“TelAranaTelAranaTela,” Ana Teresa Fernandez

locationthe luggage storedateJULY 11 - AUGUST 9, 2008openingFRIDAY, JULY 11, 6-8PM


(Fabric, spider, spiderweb, lash out)



performance in collaboration with dancer/choreographer JACINTA VLACH

featuring new and experimental work developed during Fernandez’ residency at the Headlands including large scale figurative paintings, drawings and a video projection.


SF Weekly

San Francisco Chronicle (6/9/08)

Fernandez’ work is often based on documentation of both her own performances as well as the work of others. Untitled #1 depicts a woman hanging a sheet, based on a performance Fernandez did in the the Mission District in 2007, while Untitled #2 is a large scale oil on canvas, 72 x 100, that documents Jennifer Locke’s riveting work performed in 2007 at Artists Television Access when she dripped glue over her body.

Critic Yasmine Van Pee writes, (if this is used, please quote Van Pee) “…. Fernandez’ works literally embody the arduous, sisyphean tasks of her performances….

“…The in-your-face sexuality of her hyper-femme stage persona, a theatrical stilettoed
amazon straddling iron boards or writhing wet-haired across the floor, is not only a smart comment on the very particular but unspoken type of masculinity that characterizes much conceptual photography and performance documentation of the late 1960s and 1970s (think of those iconic images of a brooding Smithson in tight black jeans), it also points to the necessity of confronting an increasingly anodyne
media culture…
” It’s commonplace by now to remark that our self-image is caught up in a circuitry of commodified desires, powered and sustained by an incessant stream of pleasurable images: Every cigarette, every drink, every love affair echoes down a never-ending passageway of references to advertisements, to television shows, to movies to the point where we no longer know if we mimic or are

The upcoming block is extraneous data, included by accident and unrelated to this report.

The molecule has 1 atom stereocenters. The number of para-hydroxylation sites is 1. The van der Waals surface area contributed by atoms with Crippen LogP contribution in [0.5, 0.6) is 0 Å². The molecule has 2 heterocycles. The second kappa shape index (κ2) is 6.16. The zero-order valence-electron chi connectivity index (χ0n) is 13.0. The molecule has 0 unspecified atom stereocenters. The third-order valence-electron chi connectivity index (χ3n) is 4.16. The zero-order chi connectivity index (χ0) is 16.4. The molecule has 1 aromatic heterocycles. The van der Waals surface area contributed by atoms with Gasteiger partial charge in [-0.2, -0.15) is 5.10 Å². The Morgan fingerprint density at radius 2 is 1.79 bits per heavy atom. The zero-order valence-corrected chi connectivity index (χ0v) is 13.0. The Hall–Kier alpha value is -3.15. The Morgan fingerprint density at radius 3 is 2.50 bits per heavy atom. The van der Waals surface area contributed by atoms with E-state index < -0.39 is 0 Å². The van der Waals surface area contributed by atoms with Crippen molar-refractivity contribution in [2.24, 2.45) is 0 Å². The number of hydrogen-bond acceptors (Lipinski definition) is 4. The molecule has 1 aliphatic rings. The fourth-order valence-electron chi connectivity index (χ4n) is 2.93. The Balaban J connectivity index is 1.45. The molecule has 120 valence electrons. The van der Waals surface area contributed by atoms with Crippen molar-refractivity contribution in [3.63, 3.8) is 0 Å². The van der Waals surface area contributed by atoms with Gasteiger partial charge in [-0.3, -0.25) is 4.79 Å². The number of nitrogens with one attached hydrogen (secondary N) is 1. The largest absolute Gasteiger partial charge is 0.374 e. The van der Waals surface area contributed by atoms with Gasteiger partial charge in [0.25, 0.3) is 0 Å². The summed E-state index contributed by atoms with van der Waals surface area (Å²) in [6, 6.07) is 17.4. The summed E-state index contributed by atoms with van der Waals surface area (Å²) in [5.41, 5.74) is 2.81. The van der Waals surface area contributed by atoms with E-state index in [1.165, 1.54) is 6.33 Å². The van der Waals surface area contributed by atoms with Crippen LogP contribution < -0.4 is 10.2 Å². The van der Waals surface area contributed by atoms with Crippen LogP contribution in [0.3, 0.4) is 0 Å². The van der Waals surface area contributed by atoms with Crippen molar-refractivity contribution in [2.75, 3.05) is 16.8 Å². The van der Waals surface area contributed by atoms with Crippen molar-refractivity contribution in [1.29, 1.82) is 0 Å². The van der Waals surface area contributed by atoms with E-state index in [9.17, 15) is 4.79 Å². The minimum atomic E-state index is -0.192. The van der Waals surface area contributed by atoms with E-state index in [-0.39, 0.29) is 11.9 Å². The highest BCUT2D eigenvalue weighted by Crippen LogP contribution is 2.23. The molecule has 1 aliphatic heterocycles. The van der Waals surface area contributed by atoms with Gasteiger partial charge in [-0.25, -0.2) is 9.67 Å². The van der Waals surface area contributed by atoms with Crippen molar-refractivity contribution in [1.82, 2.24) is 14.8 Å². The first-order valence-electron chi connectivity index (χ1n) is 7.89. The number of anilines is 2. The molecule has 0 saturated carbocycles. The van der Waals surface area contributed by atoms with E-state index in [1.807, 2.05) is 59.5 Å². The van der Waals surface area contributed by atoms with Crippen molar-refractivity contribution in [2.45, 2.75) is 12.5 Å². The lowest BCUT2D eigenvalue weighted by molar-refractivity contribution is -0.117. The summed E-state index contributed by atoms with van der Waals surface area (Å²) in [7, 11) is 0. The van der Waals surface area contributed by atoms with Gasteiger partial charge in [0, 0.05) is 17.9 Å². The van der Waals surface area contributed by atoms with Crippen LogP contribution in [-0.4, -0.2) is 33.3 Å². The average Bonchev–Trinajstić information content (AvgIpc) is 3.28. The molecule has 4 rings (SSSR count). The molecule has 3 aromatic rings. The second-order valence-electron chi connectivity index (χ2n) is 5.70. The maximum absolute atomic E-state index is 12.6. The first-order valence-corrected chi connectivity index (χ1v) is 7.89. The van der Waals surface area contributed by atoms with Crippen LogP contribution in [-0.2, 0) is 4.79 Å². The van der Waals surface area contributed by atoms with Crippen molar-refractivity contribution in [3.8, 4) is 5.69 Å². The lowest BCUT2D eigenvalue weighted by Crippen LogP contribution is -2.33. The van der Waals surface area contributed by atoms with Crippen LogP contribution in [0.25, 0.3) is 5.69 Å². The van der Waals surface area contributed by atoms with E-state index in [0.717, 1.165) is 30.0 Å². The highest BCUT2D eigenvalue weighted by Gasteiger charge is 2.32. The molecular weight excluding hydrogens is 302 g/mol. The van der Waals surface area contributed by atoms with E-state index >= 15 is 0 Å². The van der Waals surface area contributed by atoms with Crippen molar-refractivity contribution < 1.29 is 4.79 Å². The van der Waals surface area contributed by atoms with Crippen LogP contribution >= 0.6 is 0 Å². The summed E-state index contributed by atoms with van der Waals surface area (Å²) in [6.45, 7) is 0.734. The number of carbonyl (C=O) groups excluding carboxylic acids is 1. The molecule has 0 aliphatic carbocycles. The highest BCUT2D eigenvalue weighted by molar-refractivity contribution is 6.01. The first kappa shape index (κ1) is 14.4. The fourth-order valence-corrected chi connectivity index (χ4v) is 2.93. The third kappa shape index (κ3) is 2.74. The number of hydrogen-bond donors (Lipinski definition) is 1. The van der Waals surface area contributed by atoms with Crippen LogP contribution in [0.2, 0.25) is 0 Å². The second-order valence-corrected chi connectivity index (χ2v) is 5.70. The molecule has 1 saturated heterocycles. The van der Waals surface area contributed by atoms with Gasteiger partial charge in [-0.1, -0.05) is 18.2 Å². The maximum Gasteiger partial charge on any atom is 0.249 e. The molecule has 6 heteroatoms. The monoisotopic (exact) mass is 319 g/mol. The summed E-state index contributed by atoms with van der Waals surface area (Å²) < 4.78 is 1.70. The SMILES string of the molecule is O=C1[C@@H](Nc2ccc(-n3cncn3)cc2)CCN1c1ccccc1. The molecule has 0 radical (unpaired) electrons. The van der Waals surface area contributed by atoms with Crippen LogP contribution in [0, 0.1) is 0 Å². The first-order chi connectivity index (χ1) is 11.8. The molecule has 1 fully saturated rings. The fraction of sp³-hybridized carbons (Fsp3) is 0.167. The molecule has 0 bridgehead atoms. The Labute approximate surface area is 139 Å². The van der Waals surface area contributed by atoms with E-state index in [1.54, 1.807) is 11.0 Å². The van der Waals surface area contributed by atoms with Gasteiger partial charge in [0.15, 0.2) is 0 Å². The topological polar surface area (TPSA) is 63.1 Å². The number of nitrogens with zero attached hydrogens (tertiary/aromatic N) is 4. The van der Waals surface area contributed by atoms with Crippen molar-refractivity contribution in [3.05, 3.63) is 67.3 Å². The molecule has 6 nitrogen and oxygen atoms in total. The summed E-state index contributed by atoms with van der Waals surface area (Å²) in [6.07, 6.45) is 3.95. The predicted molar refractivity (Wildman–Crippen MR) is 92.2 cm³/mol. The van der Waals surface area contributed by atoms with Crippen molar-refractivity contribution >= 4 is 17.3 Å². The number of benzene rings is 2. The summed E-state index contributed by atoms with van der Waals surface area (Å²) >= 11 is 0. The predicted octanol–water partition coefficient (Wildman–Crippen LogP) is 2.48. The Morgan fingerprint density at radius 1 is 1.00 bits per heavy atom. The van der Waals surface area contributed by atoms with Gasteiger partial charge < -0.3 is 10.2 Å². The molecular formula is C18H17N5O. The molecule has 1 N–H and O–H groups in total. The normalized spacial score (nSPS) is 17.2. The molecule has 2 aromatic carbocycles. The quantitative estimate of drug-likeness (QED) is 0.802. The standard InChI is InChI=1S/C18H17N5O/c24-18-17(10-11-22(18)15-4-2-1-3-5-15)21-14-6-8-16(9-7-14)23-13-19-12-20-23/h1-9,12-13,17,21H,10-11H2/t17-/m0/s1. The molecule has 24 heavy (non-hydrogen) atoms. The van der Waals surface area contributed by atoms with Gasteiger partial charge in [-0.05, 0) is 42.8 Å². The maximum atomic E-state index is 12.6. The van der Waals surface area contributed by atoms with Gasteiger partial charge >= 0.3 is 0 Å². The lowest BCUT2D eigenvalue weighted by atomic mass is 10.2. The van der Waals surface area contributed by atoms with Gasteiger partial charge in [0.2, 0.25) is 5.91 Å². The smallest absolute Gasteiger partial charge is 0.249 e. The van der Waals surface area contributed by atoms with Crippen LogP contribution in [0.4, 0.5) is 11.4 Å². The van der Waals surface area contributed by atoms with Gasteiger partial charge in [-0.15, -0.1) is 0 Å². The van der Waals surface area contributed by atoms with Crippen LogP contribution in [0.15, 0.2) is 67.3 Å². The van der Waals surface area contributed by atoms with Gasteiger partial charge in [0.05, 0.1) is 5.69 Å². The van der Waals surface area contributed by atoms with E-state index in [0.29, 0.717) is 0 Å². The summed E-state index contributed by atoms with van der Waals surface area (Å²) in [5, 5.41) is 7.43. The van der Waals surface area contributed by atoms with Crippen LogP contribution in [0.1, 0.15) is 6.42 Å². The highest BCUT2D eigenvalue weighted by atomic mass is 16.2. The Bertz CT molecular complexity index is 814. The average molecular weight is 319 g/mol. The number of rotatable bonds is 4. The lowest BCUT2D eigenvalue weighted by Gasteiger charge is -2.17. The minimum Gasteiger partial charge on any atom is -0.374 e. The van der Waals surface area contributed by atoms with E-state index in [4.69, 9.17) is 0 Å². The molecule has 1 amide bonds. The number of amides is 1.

mimicked, critic Thomas Lawson once remarked.
Things too real to deal with become digestible fantasy. Fernandez’s paintings heighten the awkwardness of the real, often to the level of
– Yasmine Van Pee 2008

Fernandez attended the San Francisco Art Institute, earning an MFA in 2006 and a BFA in 2004. Two paintings made during the Tournesol Residency will
be featured in Bay Area Now 5 at Yerba Buena Center for the Arts in July 2008. She has recently shown in Conduits of Labor at Queen’s Nails Annex in 2008,
and had a solo exhibition at Braunstein/Quay Gallery in 2007. She has exhibited at Galeria de la Raza in SF, the Fondation d’Art Jacmel, Haiti; Nuestras
Hijas de Regreso a Casa, Juarez, Mexico; Arts Benicia Gallery, Benicia, CA.

Fernandez is a 2007-08 receipient of grant from the National Association of Latino Arts and Culture (NALAC) as well as the San Francisco Art Commission’s Cultural Equity Individual Artist Grants. She received a 2006 Neighborhood Public
Art Grant from the Richmond Art Center, Richmond, CA; and a Jack and Gertrude Murphy Fellowship from
the San Francisco Foundation in 2005.

Headlands Center for the Arts is a non profit organization annually offering residencies to approximately 40 local, national and international artists. They support artists in the exploration of their work and serve as a laboratory whose focus is on artist’s process of investigation and creation by providing an unparralled environment for the creative process and development of new work and ideas. The Headlands offers opportunities for reflection, dialogue and exchange that build
understanding and appreciation for the role of art in society.

The Tournesol Award is sponsored by the Headlands, and was established by an anonymous donor to recognize one emerging artist each yea whose primary medium is painting. The goal is to provide the artist with the financial and community support to assist their artistic development in the critical years after school. The award includes a cash stipend, a one year residency at the Headlands and a solo exhibition at a Bay Area venue.

the luggage store is a non profit multidisciplinary arts organization esablished in 1987, with three venues in downtown San Francisco: the luggage store gallery at 1007 Market Street, the luggage store annex (aka 509 Cultural Center) at 509 Ellis Street
and Cohen Alley (a green community commons–also known as the Tenderloin National Forest– for public art and social interventions). The luggage store’s vital exhibition, performing arts, public arts and arts education programs are decided to broadening aesthetic networks by encouraging the flow of images and ideas between different cultural and economic